Donald J. Trump has referred to China as “our enemy.” He has called it “a major threat.” “Remember,” he once wrote on Twitter, “China is not a friend of the United States!”

Some people in China have their own label for the polarizing American president: savior.

At dinner tables, in social media chats and in discreet conversations, some of the country’s intellectual and business elite are half-jokingly, half-seriously cheering on the leader who has built a large part of his political career on China-bashing.

“Only Trump can save China,” goes one quip. Others call him the “chief pressure officer” of China’s reform and opening.

Their semi-serious praise reflects the deepening despair among those in China who fear their country is on the wrong track. An aggressive outsider like President Trump, according to this thinking, can help China find its way again.    [FULL  STORY]

The Daily Signal
Date: April 17, 2019
By: James Carafano / @JJCarafano

“If our European allies decide to use 5G technology from Chinese telecom giant Huawei, it will leave them—and us—more vulnerable to the predations of both Beijing and the terrorists,” James Carafano writes. (Photo: Christophe Gateau/Picture Alliance via Getty Images)

China is an adversarial power. It seeks to advance at our expense, leaving America—and our friends and allies—less free, less prosperous, and less safe.

The same can be said of ISIS, al-Qaeda, and other transnational Islamist terrorist organizations. Beijing is not colluding with these groups, but that doesn’t matter.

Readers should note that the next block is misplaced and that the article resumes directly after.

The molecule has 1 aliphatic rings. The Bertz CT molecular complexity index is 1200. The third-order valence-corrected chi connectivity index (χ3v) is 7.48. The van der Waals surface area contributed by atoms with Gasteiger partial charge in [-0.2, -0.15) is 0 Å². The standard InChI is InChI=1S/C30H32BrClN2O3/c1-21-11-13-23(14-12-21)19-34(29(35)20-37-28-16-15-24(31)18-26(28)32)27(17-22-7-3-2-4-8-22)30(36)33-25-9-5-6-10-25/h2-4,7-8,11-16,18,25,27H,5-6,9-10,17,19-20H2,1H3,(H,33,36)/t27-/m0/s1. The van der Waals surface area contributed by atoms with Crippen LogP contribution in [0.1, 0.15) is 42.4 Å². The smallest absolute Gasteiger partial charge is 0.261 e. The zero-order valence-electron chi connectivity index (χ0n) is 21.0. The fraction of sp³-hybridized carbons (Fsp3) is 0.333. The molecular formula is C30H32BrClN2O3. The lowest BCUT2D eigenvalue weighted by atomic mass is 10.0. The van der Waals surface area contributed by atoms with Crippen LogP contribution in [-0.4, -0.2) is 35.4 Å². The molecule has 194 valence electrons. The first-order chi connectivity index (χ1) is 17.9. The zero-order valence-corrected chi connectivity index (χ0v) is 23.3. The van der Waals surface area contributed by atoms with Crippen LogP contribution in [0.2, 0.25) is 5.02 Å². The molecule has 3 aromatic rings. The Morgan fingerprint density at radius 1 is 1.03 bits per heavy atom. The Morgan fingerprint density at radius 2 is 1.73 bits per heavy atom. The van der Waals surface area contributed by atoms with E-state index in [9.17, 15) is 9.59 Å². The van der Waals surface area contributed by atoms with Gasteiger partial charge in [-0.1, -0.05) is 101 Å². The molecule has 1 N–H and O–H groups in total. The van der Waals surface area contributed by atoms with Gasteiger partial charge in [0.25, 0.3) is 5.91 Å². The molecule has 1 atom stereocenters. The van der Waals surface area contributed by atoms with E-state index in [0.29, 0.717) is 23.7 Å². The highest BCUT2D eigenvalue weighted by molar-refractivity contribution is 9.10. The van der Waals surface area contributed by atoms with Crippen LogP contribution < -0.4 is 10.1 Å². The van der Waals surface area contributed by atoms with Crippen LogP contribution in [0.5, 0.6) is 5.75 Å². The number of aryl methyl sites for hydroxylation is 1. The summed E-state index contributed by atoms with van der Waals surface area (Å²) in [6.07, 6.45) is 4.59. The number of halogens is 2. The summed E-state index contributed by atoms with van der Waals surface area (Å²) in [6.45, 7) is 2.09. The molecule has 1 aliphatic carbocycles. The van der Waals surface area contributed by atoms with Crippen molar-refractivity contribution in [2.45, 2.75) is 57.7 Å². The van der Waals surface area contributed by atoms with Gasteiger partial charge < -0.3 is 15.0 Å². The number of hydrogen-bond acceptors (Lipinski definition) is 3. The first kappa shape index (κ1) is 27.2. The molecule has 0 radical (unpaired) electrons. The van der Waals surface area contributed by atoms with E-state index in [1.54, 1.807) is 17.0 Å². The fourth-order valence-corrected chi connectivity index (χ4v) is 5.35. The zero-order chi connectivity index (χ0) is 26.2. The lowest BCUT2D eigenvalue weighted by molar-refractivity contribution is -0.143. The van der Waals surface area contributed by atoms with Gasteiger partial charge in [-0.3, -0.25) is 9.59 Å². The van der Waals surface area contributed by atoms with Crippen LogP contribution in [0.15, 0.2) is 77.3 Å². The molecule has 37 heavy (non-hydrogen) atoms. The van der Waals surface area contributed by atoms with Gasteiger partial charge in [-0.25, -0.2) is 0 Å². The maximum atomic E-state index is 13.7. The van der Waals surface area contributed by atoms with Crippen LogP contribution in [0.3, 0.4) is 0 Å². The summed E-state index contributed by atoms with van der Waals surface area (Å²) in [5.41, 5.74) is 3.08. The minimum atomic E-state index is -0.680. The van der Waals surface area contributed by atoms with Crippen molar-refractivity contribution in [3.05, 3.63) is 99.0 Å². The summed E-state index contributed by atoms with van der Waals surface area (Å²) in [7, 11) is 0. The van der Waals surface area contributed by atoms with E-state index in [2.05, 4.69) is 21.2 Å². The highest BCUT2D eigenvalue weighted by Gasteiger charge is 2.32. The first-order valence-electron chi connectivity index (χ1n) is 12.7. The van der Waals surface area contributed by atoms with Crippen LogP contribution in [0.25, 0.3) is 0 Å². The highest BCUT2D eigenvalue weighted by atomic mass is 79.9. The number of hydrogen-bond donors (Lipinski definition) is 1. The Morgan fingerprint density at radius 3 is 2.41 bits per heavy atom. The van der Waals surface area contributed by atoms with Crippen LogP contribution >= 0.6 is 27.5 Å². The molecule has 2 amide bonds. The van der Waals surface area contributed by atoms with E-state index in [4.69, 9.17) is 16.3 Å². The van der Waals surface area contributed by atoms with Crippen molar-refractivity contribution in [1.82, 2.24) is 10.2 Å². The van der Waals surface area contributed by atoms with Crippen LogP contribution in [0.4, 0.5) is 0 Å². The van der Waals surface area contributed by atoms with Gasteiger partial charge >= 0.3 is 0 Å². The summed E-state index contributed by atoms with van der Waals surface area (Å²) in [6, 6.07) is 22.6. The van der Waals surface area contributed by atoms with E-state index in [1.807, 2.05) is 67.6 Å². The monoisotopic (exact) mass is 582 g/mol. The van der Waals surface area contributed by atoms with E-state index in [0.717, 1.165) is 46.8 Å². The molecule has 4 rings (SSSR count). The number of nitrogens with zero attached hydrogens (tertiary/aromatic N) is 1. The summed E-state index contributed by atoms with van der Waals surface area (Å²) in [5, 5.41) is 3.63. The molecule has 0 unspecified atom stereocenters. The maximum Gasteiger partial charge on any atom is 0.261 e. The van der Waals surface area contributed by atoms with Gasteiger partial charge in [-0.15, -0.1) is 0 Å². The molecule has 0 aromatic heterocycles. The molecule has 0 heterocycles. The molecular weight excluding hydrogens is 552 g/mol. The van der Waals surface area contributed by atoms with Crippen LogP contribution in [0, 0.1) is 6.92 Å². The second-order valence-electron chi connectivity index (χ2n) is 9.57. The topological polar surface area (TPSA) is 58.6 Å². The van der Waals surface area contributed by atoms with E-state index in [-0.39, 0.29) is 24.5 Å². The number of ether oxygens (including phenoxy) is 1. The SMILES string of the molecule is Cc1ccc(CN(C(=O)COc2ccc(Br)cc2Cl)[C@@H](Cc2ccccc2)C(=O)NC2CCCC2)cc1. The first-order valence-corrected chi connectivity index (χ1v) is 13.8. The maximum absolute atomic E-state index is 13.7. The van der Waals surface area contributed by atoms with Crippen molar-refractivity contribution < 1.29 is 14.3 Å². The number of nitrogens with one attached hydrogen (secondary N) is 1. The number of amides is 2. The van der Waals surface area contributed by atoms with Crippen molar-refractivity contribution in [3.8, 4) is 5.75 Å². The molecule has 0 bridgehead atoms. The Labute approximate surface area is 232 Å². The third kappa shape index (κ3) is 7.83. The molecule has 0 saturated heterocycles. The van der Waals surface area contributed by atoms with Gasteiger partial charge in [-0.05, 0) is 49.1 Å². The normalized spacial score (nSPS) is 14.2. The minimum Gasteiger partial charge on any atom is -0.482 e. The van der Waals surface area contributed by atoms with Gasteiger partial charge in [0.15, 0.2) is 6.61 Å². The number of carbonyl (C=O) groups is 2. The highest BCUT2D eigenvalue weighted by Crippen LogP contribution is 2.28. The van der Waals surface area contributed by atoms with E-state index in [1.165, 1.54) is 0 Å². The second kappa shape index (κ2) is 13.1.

If our European allies decide to use 5G technology from Chinese telecom giant Huawei, it will leave them—and us—more vulnerable to the predations of both Beijing and the terrorists.

Don’t for a moment think that the fall of the ISIS “Caliphate” means the end of terrorism. Those folks are still trying to kill us all.

The liberal Left continue to push their radical agenda against American values. The good news is there is a solution. Find out more >>

Last month, officials busted a suspected ISIS terror cell in Europe. Two Islamist terror plots were disrupted here in the U.S. in just the last few weeks. Captured ISIS computer files reportedly indicate the organization is planning a fresh wave of attacks in Europe and the Middle East—strikes similar to the 2015 atrocity in Paris that killed 130 people.

Fox Business News
Date: April 14, 2019
By Charlie Kirk

China is our greatest enemy.

When I first said this at an event a few years ago I was met with laughs and protests of disgust from collegeOpens a New Window. students. I was doubted and considered to be “fringe” for having this belief.

Secretary of State Mike Pompeo discusses China IP theft, tariffs and the crisis on the US-Mexico border.

Now, as we stand today, when I say this on campus or at GOPOpens a New Window. meetings, I am instead met with agreement and applause. There is now widespread agreement that China is our biggest and most formidable enemy that should by no means be underestimated. They are hacking our cybergridOpens a New Window., building a massive armyOpens a New Window., purchasing assets around the globe and implementing spies throughout our country.

It begs the question, what else are they doing that we aren’t noticing?

Difficult as it may be to imagine, the Federal Communications Commission (FCC)Opens a New Window. may soon allow a group of foreign satellite companies – one of whom is partially owned by our unyielding adversary, Communist China – to reap billions selling strategic American assets given to them for free.  If Republican lawmakers don’t immediately intervene, U.S. interests, and American taxpayers – especially those who reside in the rural interior – are going to lose. Big time.